I found another interesting article by Eric M. Roberts, which lays out six important reasons why we should all begin to compliment more. Here they are…

  • Compliments encourage others who are struggling
  • A compliments can truly be all that stands between someone being successful or giving up
  • Compliments help people learn new tasks
  • Compliments strengthen and soften relationships
  • Compliments increase our circle of influence
  • Compliments help you become less cynical

Like me, Roberts recognizes that most people are pretty stingy with the giving of unsolicited compliments, even when we know that they are a powerful and positive experience for both parties. Anyway, I’m not sure that the compliment that I received from that little girl will last me for two months, but it’s going on four days now and I’m still thinking about it…that’s pretty darn powerful. I want to challenge us all over the next few weeks, as we speed toward the end of the year, to purposely look for opportunities to make someone’s day with a compliment. Be sincere, genuine, and authentic in your delivery, and be gracious and thankful if you happen to receive one for yourself, which I know you all deserve. I’ll be spreading them around as well, and I’m excited to see the smiles. Have a wonderful week everyone and remember to be great for our students and good to each other.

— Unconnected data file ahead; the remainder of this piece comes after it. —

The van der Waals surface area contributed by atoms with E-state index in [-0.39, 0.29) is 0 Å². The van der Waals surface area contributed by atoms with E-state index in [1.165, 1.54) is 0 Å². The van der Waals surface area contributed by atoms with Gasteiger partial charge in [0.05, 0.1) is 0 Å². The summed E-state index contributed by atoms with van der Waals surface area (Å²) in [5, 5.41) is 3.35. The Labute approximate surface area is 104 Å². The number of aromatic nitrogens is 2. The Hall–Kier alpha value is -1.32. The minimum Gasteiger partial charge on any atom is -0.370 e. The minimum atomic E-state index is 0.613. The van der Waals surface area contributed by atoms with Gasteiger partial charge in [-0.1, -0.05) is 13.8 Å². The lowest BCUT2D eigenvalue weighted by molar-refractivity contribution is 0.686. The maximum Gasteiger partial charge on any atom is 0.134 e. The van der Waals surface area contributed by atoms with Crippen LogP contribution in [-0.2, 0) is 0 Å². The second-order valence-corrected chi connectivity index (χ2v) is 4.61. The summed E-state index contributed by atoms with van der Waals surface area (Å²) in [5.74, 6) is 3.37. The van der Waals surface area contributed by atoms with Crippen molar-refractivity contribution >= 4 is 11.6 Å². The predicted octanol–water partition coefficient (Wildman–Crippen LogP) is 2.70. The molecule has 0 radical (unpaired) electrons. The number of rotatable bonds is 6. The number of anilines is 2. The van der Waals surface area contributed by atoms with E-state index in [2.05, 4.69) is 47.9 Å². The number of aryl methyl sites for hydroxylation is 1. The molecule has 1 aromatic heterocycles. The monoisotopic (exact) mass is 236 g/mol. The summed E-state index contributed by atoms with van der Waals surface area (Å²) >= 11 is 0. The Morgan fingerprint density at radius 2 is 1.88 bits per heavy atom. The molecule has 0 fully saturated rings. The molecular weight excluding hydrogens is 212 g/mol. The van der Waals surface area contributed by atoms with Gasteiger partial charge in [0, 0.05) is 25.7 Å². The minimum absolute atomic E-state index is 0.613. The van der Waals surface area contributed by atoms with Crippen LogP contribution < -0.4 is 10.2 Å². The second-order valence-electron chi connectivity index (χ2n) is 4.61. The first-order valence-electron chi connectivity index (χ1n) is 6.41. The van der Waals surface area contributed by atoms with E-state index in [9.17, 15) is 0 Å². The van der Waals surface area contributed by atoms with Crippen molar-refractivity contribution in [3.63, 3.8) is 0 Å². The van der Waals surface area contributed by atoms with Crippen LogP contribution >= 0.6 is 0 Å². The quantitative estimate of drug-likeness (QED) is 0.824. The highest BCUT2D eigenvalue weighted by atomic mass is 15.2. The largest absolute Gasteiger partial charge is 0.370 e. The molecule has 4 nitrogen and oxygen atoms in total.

Quote of the Week…

If you see something beautiful in someone, speak it! – Ruthie Lindsey


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3 thoughts on “Thanks for the Compliment”

  1. Couldn’t agree with you more on this issue! I do think a sincere comment is so valuable. Most people are quick to voice gripes and complain and often do not take a minute or two to give someone a little dose of praise. Compliments are like sparklers– they are sparkly and shiny and once they’ve burned out, we still have the sensation of having had a little treat!